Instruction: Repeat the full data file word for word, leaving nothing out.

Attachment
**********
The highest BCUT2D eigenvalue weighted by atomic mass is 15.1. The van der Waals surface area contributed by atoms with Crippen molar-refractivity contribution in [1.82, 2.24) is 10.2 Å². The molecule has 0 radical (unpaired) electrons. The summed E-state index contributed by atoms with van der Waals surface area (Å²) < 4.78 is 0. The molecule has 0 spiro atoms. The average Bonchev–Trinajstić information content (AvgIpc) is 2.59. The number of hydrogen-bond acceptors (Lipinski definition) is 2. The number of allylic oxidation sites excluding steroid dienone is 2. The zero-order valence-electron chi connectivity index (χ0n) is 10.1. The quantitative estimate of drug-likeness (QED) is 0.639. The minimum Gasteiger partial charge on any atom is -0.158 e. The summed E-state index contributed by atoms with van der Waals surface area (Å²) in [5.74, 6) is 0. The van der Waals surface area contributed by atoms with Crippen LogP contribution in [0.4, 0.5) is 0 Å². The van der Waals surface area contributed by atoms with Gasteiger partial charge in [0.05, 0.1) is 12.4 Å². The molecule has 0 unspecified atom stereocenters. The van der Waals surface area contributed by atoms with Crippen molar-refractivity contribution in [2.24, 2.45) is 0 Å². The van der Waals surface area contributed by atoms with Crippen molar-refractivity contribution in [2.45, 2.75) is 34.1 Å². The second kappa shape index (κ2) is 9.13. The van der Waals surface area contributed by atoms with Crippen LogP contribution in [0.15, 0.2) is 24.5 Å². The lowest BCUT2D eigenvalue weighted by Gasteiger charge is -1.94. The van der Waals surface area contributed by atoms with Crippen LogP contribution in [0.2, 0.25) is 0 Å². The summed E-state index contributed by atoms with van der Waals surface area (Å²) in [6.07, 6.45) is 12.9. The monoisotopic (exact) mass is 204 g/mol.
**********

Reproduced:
The highest BCUT2D eigenvalue weighted by atomic mass is 15.1. The van der Waals surface area contributed by atoms with Crippen molar-refractivity contribution in [1.82, 2.24) is 10.2 Å². The molecule has 0 radical (unpaired) electrons. The summed E-state index contributed by atoms with van der Waals surface area (Å²) < 4.78 is 0. The molecule has 0 spiro atoms. The average Bonchev–Trinajstić information content (AvgIpc) is 2.59. The number of hydrogen-bond acceptors (Lipinski definition) is 2. The number of allylic oxidation sites excluding steroid dienone is 2. The zero-order valence-electron chi connectivity index (χ0n) is 10.1. The quantitative estimate of drug-likeness (QED) is 0.639. The minimum Gasteiger partial charge on any atom is -0.158 e. The summed E-state index contributed by atoms with van der Waals surface area (Å²) in [5.74, 6) is 0. The van der Waals surface area contributed by atoms with Crippen LogP contribution in [0.4, 0.5) is 0 Å². The van der Waals surface area contributed by atoms with Gasteiger partial charge in [0.05, 0.1) is 12.4 Å². The molecule has 0 unspecified atom stereocenters. The van der Waals surface area contributed by atoms with Crippen molar-refractivity contribution in [2.24, 2.45) is 0 Å². The van der Waals surface area contributed by atoms with Crippen molar-refractivity contribution in [2.45, 2.75) is 34.1 Å². The second kappa shape index (κ2) is 9.13. The van der Waals surface area contributed by atoms with Crippen LogP contribution in [0.15, 0.2) is 24.5 Å². The lowest BCUT2D eigenvalue weighted by Gasteiger charge is -1.94. The van der Waals surface area contributed by atoms with Crippen LogP contribution in [0.2, 0.25) is 0 Å². The summed E-state index contributed by atoms with van der Waals surface area (Å²) in [6.07, 6.45) is 12.9. The monoisotopic (exact) mass is 204 g/mol.